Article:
Should you tip at an all-inclusive holiday resort?

‘In America the law colludes with the business model of restaurateurs who find it much easier to leave the tiresome business of paying staff to customers’

Simon Calder
Travel Correspondent
Friday 15 June 2018 12:54 BST
Tipping can get you quicker service
Tipping can get you quicker service

When in Mexico, do as the North Americans do. That’s the advice on tipping in all-inclusive resorts on the Riviera Maya from “Timbuktu Timmy”, who hands over a dollar for each all-inclusive drink. “Not because I necessarily want to or think it’s deserved,” he says, “but just to get served, as otherwise you get ignored whilst all the Americans and Canadians are served around you.”

I’m not a fan of all-inclusive resorts. They seem to me to deprive holidaymakers of one of the joys of travel: discovering great local places to eat and drink. And while “AI” resorts generate plenty of jobs, they deplete the ability of locally run enterprises to flourish by catering for visitors.

But British holidaymakers are keener than ever to cling to the umbilical of unlimited burgers and booze. According to Abta, the travel association: “Almost a quarter of people (23 per cent) are thinking of taking an all-inclusive holiday in 2018.” That’s up from 18 per cent two years ago. At that rate, all-inclusives will be in the majority within six years.

One of those AI newcomers asked me: “What is the correct tipping etiquette in an all-inclusive hotel in Mexico?” As it is not a specialist subject, I sought opinions on social media.

Melissa Smith says: “In AI resorts we tip for good, friendly service throughout the holiday – this helps a lot if it’s a particularly busy resort – and at the end of our stay.”

North of the Rio Grande, though, things get more serious. At Walt Disney World, warns Stewart Armstrong: “On the ‘free’ dining plan you’re still meant to tip 18-20 per cent on what would be the original value of the meal.”

In my experience many British travellers find tipping tricky enough without having to calculate a fat percentage of a notional sum.

A reminder about why North Americans tip so generously, and conversely why handing over one-fifth of the cost of the meal to the waiter is regarded as normal behaviour: hyper-tipping is ingrained.

That is not because US and Canadian citizens believe they have too much money and are seeking to offload an embarrassment of cash; it’s because the law colludes with the business model of restaurateurs who find it much easier to leave the tiresome business of paying staff to customers.

In New York, for example, the minimum wage is $15 per hour. But “tipped food service workers” can legally be paid just $2.90, in the expectation that you and I will make up the difference.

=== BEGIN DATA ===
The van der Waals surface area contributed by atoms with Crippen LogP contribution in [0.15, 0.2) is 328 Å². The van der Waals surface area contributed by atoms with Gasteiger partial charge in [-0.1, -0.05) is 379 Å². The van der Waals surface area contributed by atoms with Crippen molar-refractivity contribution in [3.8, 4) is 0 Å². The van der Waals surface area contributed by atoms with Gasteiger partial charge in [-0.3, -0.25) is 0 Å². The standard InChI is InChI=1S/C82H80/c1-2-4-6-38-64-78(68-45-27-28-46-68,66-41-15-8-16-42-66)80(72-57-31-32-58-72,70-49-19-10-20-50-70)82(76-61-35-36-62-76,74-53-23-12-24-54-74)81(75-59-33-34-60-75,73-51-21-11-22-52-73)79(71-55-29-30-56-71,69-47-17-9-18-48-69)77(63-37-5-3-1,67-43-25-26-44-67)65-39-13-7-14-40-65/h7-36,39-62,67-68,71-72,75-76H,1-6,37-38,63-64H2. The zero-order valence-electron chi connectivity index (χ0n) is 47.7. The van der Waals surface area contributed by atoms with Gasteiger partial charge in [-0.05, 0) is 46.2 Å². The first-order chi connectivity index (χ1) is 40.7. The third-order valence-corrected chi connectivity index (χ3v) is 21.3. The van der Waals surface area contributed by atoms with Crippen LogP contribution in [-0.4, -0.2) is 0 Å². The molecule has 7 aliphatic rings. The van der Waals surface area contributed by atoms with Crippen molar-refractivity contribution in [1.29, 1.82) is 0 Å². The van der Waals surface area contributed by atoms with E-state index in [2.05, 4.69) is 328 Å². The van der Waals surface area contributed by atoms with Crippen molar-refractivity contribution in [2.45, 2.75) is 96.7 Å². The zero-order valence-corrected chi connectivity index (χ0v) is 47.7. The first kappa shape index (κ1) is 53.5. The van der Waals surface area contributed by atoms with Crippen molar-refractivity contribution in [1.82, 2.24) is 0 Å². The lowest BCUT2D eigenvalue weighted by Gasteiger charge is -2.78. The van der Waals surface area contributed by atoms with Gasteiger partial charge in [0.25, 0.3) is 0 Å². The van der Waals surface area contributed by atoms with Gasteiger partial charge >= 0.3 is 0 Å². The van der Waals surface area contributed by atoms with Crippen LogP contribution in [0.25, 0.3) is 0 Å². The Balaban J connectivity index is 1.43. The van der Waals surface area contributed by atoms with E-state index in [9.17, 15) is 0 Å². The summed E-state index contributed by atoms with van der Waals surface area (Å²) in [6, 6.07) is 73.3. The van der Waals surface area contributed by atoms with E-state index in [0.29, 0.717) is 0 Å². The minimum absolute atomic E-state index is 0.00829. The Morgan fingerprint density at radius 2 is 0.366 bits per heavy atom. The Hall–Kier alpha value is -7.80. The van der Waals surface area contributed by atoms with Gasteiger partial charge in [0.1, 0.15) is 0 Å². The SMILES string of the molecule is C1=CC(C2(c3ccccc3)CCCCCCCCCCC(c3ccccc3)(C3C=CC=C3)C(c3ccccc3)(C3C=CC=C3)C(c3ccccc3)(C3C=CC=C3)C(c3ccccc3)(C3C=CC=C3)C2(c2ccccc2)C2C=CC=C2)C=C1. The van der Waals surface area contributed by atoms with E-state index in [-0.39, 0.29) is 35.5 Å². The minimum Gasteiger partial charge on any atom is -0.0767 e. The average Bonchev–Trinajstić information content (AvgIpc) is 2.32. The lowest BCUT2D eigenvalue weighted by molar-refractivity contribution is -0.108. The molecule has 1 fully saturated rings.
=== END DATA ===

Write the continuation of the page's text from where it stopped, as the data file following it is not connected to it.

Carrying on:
Not so much “All tips go to staff” as “All that goes to staff is tips”.

It’s all-pervasive, reports Terry Bensusan: “At a basketball game in Boston, I bought two Cokes from the vendor. A tip was expected.”

Like Steve Lewis, who urges “only tip for exceptional service – don’t ever feel obliged to tip”, you might find the notion of customers directly subsidising staff questionable. But the practice is not going to change any time soon; on the contrary, the all-American habit of dispensing cash to anyone vaguely involved in providing hospitality is infiltrating holiday destinations worldwide.

Is paying extra on top of the price of your all-inclusive holiday a welcome amplification of the transfer of wealth from richer nations to poorer – or an unwelcome “stealth tax” on British tourists whose pounds are as puny as pesos?

While you ponder that, your fellow guests around the pool bar are getting served their margaritas and mojitos ahead of you.

The travel companies that are profiting from the growth in all-inclusive holidays should at least tell their customers what’s expected. First Choice, the all-inclusive brand for Britain’s biggest holiday company, TUI, finds space online to inform holidaymakers about the dress code in resorts – but not about whether, when and how much to tip.

Until holiday firms up their game, all-inclusive first-timers might heed John Keane’s advice: “Allow £1-£3 per session/meal for buffet and £5 a la carte. You never have to wait, you get the best tables and never have an empty glass.”

Once you get over the disappointment that all-inclusive should be more accurately known as not-all-inclusive, at least you know that shrewd deployment of cash can turn your all-inclusive into something exclusive.

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